8:07 — Atlanta
Good day, regular readers. As occasionally happens, you are receiving an extra post, so you can stop scrambling for your calendar. You do not have the days muddled. Instead, I have a response to a prompt from We Write Poems.
We Write Poems asked us to consider writing poetry: We know that’s not likely all black or white, each poem stands on its’ own. And maybe a poem can just be as it is – without a judge or jury speaking up. But how is it for you as a writer? That’s the question here. How do poems “arrive” for you? Is it more receiving or sculpting for you? Is there a distance between what you have in mind and what gets onto the page? What about language too? Help or hinder do you think? Are poems integral with your life or more casual? All can be summed – how’s the process of writing for you?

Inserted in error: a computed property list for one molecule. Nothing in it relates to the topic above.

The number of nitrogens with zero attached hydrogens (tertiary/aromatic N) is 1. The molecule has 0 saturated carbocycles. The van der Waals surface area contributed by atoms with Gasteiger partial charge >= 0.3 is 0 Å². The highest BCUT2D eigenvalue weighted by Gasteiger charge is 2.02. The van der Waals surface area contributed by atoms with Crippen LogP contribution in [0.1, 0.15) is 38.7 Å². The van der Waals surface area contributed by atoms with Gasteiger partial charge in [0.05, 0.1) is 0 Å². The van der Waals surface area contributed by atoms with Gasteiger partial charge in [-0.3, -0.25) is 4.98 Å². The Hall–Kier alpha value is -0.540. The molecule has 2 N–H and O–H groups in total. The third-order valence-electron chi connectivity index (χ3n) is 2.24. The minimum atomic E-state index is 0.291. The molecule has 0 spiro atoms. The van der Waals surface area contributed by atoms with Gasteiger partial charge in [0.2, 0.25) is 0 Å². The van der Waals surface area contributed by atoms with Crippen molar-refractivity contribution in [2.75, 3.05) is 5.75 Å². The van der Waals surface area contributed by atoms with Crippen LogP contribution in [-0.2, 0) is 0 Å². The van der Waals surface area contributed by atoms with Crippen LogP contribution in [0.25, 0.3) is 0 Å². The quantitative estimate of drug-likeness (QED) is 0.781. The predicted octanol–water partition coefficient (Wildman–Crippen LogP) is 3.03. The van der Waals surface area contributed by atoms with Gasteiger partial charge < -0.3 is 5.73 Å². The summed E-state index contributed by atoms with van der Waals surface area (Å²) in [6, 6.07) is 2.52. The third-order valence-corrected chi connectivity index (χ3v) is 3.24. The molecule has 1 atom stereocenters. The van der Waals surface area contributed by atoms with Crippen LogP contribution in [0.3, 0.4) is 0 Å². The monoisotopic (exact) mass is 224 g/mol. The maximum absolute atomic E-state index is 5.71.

Pulled for revision.
Thanks to Neil Reid for the title, but that is how poems happen for me. They arrive in two states: an idea of a poem which I mull and marinate in my head until it is in shape to write the first draft, or, full-blown in an immediate response to a picture or prompt [a much rarer occurrence].
To read others’ responses, head over to We Write Poems here.